For every card purchased, a portion goes to the students’ tuition fund.
by Portia Ladrido
The value of the arts has always been hard to convey. Its impact is largely hard to measure, making its importance quite difficult to grasp. In the UK, for instance, the fight for arts funding has been an uphill battle. Earlier this year, it was reported that the arts in England could lose 40m funding per year because of Brexit.
This can also be seen in the United States. A 2017 study examining the support in the arts in the US says that the “US government’s funding for the arts and humanities has always been far below that of many other Western industrialized countries.” Albeit the growing art industry, there is still a substantial number who struggle to practice what they love because of financial constraints.
Denise Troy, an acclaimed choreographer, deemed it necessary to support Americans who wanted to keep creating art through a social enterprise called Wunderkid – an enterprise that sells sustainable art cards created by student artists, where a portion of each purchase goes to the students’ tuition fund.
“Wunderkid was born from my desire to help people discover that they deserve to live out their dreams,” she says. “I’ve been incredibly fortunate as a choreographer that I’ve choreographed films, televisions shows and even choreographed a music video that was nominated for a VMA.”
The wave of opportunities that came her way also brought about a sense of responsibility to pay it forward. “To be so lucky to have lived out my dreams at such an early age made me feel a responsibility to turn my passion for empowerment outwards and help others do the same,” she says.
At the moment, Wunderkid has supported 50 artists – from graffiti artists to fine artists – in the program. These artists create prints, original art, greeting cards, and tea towels. “We develop product ideas and announce contests to our ‘Wunderkids’,” Denise explains. “We provide design guidelines, but encourage them to push themselves creatively and submit anything they’d like. After receiving all of the submissions, our team gathers together to review and accept the strongest designs.”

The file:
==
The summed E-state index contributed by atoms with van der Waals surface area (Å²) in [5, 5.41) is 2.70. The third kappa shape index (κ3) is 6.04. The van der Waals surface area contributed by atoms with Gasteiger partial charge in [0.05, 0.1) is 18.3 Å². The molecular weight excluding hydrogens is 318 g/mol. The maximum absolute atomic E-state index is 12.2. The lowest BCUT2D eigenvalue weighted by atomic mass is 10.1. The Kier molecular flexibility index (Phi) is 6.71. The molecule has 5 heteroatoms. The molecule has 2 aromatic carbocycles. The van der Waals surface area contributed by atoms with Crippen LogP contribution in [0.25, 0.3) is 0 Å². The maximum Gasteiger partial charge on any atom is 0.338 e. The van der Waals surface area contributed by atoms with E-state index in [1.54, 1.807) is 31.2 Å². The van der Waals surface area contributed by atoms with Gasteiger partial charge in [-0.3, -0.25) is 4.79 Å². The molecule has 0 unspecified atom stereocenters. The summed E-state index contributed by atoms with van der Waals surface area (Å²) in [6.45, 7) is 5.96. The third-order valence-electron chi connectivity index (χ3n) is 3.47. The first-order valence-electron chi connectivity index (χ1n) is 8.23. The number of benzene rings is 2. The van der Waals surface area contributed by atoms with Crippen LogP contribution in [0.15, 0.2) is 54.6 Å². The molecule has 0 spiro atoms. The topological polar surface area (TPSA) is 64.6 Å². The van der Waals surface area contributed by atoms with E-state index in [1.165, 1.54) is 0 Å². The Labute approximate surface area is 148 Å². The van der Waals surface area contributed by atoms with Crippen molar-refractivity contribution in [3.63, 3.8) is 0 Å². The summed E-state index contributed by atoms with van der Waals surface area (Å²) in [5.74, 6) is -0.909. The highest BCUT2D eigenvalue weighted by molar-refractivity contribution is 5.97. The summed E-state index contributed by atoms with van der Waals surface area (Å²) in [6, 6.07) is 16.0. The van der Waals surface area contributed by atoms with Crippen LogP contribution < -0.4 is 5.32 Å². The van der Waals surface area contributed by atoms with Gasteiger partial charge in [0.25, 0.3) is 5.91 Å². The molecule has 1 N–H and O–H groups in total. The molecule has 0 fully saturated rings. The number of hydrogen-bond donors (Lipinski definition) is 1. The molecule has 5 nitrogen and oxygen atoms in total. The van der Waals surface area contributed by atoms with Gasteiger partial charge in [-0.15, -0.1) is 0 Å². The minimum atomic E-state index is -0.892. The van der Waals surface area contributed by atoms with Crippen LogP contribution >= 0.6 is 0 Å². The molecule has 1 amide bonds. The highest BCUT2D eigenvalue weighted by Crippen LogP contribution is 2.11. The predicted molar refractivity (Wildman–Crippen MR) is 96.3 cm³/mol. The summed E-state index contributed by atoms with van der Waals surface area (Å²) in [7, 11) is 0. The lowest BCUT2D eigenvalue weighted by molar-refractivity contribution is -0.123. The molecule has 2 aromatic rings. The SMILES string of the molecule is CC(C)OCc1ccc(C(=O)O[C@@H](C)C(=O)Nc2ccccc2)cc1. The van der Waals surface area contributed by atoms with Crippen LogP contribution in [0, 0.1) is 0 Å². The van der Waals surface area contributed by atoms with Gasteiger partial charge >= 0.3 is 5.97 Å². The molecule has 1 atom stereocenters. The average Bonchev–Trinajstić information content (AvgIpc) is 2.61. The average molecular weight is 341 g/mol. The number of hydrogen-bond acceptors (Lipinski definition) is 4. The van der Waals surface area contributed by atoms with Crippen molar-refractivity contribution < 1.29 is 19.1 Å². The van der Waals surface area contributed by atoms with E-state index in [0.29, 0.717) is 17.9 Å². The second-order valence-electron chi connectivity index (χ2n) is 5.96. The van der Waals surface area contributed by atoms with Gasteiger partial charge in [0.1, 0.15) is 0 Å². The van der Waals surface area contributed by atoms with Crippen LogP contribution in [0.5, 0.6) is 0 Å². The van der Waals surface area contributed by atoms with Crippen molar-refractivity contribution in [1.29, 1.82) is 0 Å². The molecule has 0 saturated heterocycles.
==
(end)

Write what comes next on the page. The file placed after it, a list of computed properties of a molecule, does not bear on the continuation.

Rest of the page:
When one browses through the designs, it looks as though the cards were made by a single person because of how consistent the aesthetic is. Denise says this could be because they encourage their artists to inject a handmade feel into all the cards. “We believe the handmade aesthetic brings a unique warmth to the line,” she says.
The use of sustainable materials is also crucial for Wunderkid as the cards are made using waste by-products of textile manufacturing plants and are accompanied with 100 per cent recycled paper envelopes. Whilst the products of Wunderkid are laudable, Denise says that as a small company, gaining visibility has been the biggest challenge.
“We believe in our product wholeheartedly and feel confident that once consumers know about the work we’re doing, our cards will be highly sought after,” she shares. “We use social media, influencer marketing and other tactics to help increase our presence, but there’s no replacement for time. We learned early on that it’s important to be patient and just stay focused on the goal.”
As the company continues to get their name out there in the world, Denise still finds that the impact they are having on the Wunderkids is the soul of the enterprise. “I relish being able to call a newly accepted Wunderkid and to inform them of the good news. There’s nothing better than being able to tell a young person ‘your dream matters and I believe in you,’ she says.
The company is currently creating their first greeting card catalogue and in the future, Denise says she hopes for the platform to extend beyond the scope of artists. Wunderkid has a number of plans in the pipeline and it still remains to be seen whether or not these plans would propel the Wunderkids to success, but no matter what the future holds, Denise is firm in her resolve to support young people in the arts.
“We believe it’s imperative that young people create and shape the future that they want. As we encourage our artists, we find that they feel empowered and passionate about creating a life on their terms,” she says. “These Wunderkids then ripple positivity, creativity and love into their communities and society as a whole.”
Portia Ladrido is a multimedia journalist specialising in countercultures and social justice. She has written for Radio Times, Because London, Very Nearly Almost, The Metropolist, and other independent publications. She’s usually looking for new exhibitions to visit, new social media trends to try, new books to read, and new gummy bear flavours to munch on until she falls asleep.